I will admit that growing tomatoes in Roanoke had become very frustrating. You know that is the case when you search tomato farm markets like the Tomato Hunters Paradise that I wrote about a few years ago.
We grew many nice tomatoes in Roanoke, but Roanoke just does not have the climate for growing great tomatoes regularly. I think only once in our years of growing did we get ripe tomatoes by July 4.
It is a far different story here on North Carolina's Crystal Coast. There are no rocks in the soil, the deer are not nearly as plentiful, and the early heat seems in sync with the growing needs of tomatoes. In 2008, we got a ripe tomato on June 1. This year after a very cool, long winter, we still managed a June 5 ripe tomato. That was two weeks before my friend in central North Carolina got one. My guess is that ripe tomatoes are still a ways off in Roanoke.
Our crop this year has been beautiful and plentiful. It has not reached its peak yet, and we already have a tomato that weighs 15.9 ounces. I am hoping that we beat last year's record of 1.33 pounds.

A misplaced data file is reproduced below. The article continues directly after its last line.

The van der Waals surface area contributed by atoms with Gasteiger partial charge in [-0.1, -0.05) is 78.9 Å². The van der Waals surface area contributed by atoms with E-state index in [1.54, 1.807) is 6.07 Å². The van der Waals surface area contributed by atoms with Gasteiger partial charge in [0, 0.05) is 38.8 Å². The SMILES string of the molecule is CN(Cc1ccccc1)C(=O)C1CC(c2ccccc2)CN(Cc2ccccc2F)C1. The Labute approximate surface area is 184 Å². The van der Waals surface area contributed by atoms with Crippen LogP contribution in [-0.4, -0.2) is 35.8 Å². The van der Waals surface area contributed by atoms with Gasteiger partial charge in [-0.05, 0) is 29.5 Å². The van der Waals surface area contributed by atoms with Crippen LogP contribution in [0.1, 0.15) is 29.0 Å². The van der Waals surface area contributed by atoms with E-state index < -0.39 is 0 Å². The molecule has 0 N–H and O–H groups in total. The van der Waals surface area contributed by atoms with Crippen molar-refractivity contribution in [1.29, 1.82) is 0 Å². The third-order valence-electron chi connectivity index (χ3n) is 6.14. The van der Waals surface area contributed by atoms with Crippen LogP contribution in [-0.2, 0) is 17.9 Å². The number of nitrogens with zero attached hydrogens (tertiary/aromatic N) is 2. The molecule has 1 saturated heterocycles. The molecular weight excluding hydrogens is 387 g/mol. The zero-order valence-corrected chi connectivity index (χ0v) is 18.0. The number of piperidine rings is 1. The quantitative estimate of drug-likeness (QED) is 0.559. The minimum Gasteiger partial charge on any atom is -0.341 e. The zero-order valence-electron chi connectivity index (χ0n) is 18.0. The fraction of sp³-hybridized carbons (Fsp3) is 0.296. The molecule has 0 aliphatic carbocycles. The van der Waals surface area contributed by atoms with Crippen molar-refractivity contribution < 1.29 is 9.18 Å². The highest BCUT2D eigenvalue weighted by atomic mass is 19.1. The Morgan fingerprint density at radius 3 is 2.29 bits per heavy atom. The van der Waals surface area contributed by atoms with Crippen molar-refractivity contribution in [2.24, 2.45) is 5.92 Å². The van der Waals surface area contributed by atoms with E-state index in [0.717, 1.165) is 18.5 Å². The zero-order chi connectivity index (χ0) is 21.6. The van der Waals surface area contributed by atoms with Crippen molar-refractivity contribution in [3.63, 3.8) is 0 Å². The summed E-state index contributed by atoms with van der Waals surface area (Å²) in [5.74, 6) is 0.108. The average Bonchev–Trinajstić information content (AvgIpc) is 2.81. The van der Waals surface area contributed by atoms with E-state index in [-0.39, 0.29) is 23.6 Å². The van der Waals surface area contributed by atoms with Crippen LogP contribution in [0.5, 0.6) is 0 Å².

While Roanoke might not be a perfect tomato growing climate, I actually think the sweet corn seems to grow better in Roanoke than it does on the coast. The corn matures so fast here on the coast, it is hard to get it at the perfect eating stage.
Lettuce, broccoli, cauliflower, and cabbage are also better mountain grown. I can alway remember my mother saying there was nothing better than mountain grown cabbage.
The Carolina coast excels in watermelons with the local Bogue Sound watermelons being a real treat. The other real area treat would sweet potatoes.
While it is a challenge to beat the Southern Outer Banks for early tomatoes, it is hard to beat the Roanoke Valley's farmers' market and my local favorite, Jamison's, for a vegetable shopping experience in the mountains.
The vegetables might come a little later, but the venues are top notch. Perhaps I should bring some of my home grown tomatoes to Roanoke and sell them at the market. People might pay a nice price for those first homegrown tomatoes.
I wonder if there are enough tomato sandwich lovers in Roanoke to support a small tomato truck garden down here on the coast?